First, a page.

A Review Of Michelle Malkin’s ‘In Defense Of Internment’

There are at least two things that make it very difficult to accurately evaluate historical events. The first is that hindsight is 20/20. In other words, we tend to judge what happened in the past without taking into account all of the knowledge that we have acquired after the fact. For example, when we look back at WW2, not only do we know how everything turned out, but we have decades of extensive research to rely on that the actors on the world stage during that conflict did not have access to.

Furthermore, we as human beings often look at historical events through the prism of today’s conditions and standards. Put another way, it’s hard for those of us who live in the world’s most prosperous and powerful nation to truly imagine what it was life was actually like back in World War 2. We may THINK we know, but there are many things of import that we are wont to discount or shrug off simply because they’re no longer of concern.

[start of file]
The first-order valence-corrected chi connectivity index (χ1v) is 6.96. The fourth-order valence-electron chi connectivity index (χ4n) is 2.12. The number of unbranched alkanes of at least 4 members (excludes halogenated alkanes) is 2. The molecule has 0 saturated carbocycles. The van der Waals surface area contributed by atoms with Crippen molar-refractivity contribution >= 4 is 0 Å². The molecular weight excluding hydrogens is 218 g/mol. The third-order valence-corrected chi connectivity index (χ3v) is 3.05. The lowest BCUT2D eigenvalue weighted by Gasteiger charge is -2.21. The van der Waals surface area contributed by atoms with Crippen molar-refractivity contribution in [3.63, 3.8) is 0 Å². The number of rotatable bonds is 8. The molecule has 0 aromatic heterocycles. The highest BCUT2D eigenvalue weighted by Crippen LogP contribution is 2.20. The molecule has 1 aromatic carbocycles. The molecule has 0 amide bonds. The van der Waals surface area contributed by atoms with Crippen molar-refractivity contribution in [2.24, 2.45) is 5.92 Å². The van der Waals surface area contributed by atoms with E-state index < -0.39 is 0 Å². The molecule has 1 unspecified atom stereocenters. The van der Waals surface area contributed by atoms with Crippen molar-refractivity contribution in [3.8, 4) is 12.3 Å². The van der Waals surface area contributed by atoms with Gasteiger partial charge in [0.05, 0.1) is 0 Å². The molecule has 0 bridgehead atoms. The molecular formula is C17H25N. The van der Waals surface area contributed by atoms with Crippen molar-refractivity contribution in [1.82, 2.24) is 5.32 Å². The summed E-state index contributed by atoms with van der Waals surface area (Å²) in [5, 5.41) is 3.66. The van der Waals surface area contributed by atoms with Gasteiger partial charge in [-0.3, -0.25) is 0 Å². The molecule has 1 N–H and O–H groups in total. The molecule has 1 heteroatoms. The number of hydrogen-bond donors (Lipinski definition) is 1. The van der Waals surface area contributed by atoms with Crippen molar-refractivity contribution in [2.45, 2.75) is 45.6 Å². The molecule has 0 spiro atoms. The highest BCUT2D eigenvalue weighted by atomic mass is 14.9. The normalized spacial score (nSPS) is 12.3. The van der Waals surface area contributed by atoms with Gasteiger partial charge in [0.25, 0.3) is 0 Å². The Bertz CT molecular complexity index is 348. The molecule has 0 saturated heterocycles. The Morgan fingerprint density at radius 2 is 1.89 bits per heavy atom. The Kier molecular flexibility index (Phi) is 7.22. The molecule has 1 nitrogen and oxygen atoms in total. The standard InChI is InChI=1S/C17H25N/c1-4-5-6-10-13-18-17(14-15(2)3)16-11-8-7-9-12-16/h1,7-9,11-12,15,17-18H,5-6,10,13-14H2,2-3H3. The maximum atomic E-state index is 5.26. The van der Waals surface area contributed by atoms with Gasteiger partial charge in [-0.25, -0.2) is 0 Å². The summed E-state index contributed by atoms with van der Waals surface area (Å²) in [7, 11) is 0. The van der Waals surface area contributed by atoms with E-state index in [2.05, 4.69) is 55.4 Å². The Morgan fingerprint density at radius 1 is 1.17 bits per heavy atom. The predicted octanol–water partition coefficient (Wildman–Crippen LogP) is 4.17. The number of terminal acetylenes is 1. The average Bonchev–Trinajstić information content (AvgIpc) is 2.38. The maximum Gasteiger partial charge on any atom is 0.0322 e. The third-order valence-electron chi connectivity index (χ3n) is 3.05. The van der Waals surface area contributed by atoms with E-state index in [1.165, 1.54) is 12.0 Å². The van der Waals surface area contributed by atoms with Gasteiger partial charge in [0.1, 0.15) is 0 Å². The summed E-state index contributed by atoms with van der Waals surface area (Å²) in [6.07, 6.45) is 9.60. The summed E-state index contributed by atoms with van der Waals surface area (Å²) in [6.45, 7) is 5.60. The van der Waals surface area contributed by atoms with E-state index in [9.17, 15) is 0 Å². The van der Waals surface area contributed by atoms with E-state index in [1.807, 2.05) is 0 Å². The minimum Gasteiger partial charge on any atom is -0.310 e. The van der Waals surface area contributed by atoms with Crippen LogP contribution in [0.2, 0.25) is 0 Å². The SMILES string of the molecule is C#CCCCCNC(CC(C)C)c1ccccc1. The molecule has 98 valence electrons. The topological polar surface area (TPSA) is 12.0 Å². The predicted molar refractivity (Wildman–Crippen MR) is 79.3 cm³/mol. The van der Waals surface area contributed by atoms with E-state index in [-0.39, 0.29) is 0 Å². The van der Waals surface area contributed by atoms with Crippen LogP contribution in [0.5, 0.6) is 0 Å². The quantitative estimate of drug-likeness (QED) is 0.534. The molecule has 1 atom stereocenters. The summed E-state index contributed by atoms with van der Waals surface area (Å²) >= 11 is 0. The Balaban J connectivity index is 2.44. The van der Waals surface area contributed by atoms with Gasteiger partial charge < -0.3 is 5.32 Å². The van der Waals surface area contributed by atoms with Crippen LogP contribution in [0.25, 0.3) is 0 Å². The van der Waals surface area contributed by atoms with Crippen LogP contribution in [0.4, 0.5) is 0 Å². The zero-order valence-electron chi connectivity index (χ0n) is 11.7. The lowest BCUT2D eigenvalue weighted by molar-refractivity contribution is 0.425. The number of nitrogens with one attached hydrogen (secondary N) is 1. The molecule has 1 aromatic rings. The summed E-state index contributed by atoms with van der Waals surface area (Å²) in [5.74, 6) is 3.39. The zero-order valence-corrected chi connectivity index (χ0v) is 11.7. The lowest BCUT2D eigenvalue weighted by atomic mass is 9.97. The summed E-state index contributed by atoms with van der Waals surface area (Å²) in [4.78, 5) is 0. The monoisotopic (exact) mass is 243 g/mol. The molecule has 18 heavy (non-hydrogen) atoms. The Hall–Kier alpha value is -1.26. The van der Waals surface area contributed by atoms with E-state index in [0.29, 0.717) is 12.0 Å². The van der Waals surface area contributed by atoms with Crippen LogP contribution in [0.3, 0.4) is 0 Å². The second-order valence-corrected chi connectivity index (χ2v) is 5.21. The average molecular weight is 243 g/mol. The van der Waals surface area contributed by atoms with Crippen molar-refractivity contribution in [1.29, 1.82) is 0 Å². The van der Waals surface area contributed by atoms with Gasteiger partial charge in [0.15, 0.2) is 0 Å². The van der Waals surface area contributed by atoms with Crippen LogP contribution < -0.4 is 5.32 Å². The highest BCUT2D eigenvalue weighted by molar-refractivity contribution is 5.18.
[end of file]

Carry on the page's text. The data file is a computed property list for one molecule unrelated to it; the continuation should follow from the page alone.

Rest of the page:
Which brings us to the Japanese internment during WW2.

Until recently, there has scarcely even been any public debate about the issue. The Japanese Internment has been written off by most people as another sad, racist, chapter of our history that was wholly without merit.

However, Michelle Malkin argues in her new book, “In Defense of Internment: The Case for ‘Racial Profiling’ in World War 2 and the War on Terror,” that things are not as black and white as we’ve been led to believe. To the contrary, Malkin argues that “the national security measures taken during World War 2 were justifiable, given what was known and not known at the time”.

In order to prove this assertion, Malkin paints a picture, quite effectively I might add, of a situation in which the Japanese internment is one of several not very pleasant options that Roosevelt had to choose between. Here’s what I consider to be the crux of the case that Malkin makes….(Cont)

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